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Michaela Markova | United Nations Office on Drugs and Crime (UNODC)

  • MA Law, The University of Law (2020 - 2022)
  • MPhil Political Science, University of Vienna (2005 - 2010)
  • Associate Crime Prevention and Criminal Justice Officer, the United Nations Office on Drugs and Crime (UNODC)
  • Investigater/Human Rights Officer, Office of the United Nations High Commissioner for Human Rights (2023)
  • Lawyer, Free Yezidi Foundation (2022 - 2023)
  • Crime Prevention and Criminal Justice Officer, the United Nations 2019 - 2022)
  • Political Affairs Officer, the United Nations (2016 - 2019)
  • Research & Donor Coordinator, Afghanistan Research & Evaluation Unit (2014 - 2016)
  • Head of Programs - Democratic Republic of the Congo, People in Need (2013 - 2014)


Alumna Michaela Markova studied our MA Law through our Online campus while working  for the United Nations Office on Drugs and Crime (UNODC). She started her career working on various humanitarian and development projects in the Democratic Republic of the Congo, Afghanistan and Iraq. Her work inspired her to study law so she could move into investigations of international humanitarian, human rights and criminal law. We caught up with Michaela to discuss her vital work and how her studies with us allowed her to follow her dreams.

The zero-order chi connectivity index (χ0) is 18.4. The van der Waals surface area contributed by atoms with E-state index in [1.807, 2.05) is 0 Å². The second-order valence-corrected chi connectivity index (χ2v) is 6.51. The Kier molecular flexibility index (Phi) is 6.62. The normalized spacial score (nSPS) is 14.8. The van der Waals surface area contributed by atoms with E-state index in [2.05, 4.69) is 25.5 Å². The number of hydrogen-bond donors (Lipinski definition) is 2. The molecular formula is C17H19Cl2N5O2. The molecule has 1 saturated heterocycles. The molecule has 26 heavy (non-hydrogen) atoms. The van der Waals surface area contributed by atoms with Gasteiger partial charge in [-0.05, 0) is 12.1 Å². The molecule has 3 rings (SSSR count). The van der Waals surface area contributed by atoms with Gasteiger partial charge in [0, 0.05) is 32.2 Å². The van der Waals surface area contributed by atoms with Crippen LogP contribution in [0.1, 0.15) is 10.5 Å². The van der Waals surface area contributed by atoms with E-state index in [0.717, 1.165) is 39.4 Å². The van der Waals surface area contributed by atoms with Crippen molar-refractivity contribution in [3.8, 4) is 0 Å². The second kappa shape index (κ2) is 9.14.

I originally studied political science and always wanted to work for the United Nations in conflict mediation and negotiations, to help bring peace to countries in or after the conflict. My career after university, however, took me to the non-governmental organisation (NGO) sector, where I worked as Head of Programmes and Country Director in the Democratic Republic of the Congo and Iraq implementing various humanitarian and development projects.

With the view to working closer to the area of my studies, I became a researcher in Afghanistan on transitional justice. Interviewing victims of grave human rights violations on the ground, it became clear to me that there cannot be peace without justice for victims. That was the moment when I decided to work on justice-related issues. And for that, I needed a law degree.  However, my new studies came only after I started working for the United Nations, where I was supporting a group of investigators investigating sanction violations in Eritrea, Somalia, Yemen, Libya and the Democratic Republic of the Congo. I realised that not only there is no peace without justice, but also there is no justice without evidence. That brought me to investigations, where I am now.

I am currently working as Associate Crime Prevention and Criminal Justice Officer at the United Nations Office on Drugs and Crime (UNODC) in Vienna. Broadly speaking, our Office provides training, guidance materials and legal advice to requesting Member States which are in the process of reforming their police and criminal justice systems. Among other responsibilities, I am also using my previous experience investigating violations of international humanitarian, human rights and criminal law, to support colleagues in my Office who are dealing specifically with the issues of police reform, investigations and interviewing of victims and witnesses.